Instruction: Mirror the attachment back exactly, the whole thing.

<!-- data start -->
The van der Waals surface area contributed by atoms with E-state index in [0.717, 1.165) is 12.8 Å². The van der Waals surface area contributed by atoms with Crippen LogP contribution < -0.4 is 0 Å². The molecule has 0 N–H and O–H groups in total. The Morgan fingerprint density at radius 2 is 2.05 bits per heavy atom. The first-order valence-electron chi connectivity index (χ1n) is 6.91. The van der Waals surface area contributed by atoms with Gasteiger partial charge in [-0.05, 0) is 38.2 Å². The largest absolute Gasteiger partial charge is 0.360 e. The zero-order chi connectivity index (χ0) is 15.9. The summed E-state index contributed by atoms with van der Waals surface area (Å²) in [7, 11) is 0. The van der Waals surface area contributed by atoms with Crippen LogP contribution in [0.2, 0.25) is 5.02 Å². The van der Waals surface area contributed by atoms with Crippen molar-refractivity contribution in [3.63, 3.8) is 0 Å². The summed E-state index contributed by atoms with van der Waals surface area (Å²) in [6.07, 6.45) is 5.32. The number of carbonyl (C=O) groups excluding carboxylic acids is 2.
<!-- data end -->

The van der Waals surface area contributed by atoms with E-state index in [0.717, 1.165) is 12.8 Å². The van der Waals surface area contributed by atoms with Crippen LogP contribution < -0.4 is 0 Å². The molecule has 0 N–H and O–H groups in total. The Morgan fingerprint density at radius 2 is 2.05 bits per heavy atom. The first-order valence-electron chi connectivity index (χ1n) is 6.91. The van der Waals surface area contributed by atoms with Gasteiger partial charge in [-0.05, 0) is 38.2 Å². The largest absolute Gasteiger partial charge is 0.360 e. The zero-order chi connectivity index (χ0) is 15.9. The summed E-state index contributed by atoms with van der Waals surface area (Å²) in [7, 11) is 0. The van der Waals surface area contributed by atoms with Crippen LogP contribution in [0.2, 0.25) is 5.02 Å². The van der Waals surface area contributed by atoms with Crippen molar-refractivity contribution in [3.63, 3.8) is 0 Å². The summed E-state index contributed by atoms with van der Waals surface area (Å²) in [6.07, 6.45) is 5.32. The number of carbonyl (C=O) groups excluding carboxylic acids is 2.